And I’m sitting here hanging on to a fragile thread of stability, trying not to get up, walk out into the hall, and sit on the floor out there, leaning against the wall. I’m using all the things I’ve learned in the past 53 years to find a way to sit here. And wait. And not disturb the people around me.

It’s hard. Deb. You have no idea how hard this is for me to do. No idea at all.

I keep feeling like I should run. Get up, and just go. Anywhere. Anywhere but here. I don’t belong here. Like I should go, sit on the back bumper of the car in the parking garage. Where I know I’m OK.

I wish, oh, how I wish, I could find all the words to explain. So that someone other than a fellow person with an ASD would understand what it takes out of me to do something so very simple as this. So stupidly simple as sitting in a waiting room at the doctor’s office, waiting for my spouse to complete her doctor’s office visit, and come back out.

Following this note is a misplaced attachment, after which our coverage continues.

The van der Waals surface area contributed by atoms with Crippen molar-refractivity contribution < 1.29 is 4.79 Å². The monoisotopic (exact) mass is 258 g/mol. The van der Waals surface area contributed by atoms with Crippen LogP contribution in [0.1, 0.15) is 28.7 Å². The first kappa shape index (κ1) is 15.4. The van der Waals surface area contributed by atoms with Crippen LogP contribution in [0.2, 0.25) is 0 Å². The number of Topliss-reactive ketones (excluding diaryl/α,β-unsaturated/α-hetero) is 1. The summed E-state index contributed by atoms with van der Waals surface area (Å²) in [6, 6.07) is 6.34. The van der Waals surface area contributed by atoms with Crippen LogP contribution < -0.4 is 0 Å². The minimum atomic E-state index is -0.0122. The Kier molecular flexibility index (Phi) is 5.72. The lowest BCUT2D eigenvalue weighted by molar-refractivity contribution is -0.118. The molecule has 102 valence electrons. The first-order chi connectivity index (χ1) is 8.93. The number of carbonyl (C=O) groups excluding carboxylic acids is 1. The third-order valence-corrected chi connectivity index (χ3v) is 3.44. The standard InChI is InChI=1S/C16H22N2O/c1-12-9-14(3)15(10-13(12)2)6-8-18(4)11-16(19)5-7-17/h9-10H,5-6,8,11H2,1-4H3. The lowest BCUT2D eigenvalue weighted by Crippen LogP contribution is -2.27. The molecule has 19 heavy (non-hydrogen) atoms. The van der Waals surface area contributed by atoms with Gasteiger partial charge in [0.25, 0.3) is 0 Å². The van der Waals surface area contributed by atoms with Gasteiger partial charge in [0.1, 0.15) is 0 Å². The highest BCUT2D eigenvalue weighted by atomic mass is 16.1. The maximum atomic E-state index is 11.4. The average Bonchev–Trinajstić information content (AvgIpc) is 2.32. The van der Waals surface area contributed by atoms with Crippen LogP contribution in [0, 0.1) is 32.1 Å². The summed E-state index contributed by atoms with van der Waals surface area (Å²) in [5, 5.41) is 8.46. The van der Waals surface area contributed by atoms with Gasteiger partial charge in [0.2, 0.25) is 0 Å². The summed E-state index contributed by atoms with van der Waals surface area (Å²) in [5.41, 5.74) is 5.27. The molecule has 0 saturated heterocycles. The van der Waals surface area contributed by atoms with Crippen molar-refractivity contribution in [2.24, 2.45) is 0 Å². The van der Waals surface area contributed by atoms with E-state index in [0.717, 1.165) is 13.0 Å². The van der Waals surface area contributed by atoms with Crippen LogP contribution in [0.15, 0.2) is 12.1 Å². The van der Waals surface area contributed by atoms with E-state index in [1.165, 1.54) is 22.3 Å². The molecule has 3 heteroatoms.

I know, I mean, I understand. This is something people do. They support each other. I’m here to be her friend. To show my support. To spend time with her. I know that. I understand that. But, she’s in an office room back behind a door somewhere. And I’m sitting here. Alone. Having to find a way to hang on, and cope with a situation I don’t understand. And environment I have never understood, and never will. Trying desperately to simulate normalcy well enough that no one thinks anything is going on.

Can you see why Pat brought up the disability claim option again? Why my psychiatrist brought it up. Why 85 out of every 100 of those of us that are diagnosed are unemployed?

Such a simple thing, Deb. Such a simple thing. And it’s so very hard to do. So very hard.

Monday. I visit my doc again. I’ll see if I can start finding a way to talk about the big nightmare sitting in the room that I’ve been avoiding talking about. I can’t promise anything. I can’t. Other than I’ll try.

Damn.

I need to go take a walk in the flowers. I really do. And I can’t. I don’t get that chance until Sunday, when I have the day off of work…

Breathe, Marcus. Breathe. Just breathe, damn you. Breathe…

Mark.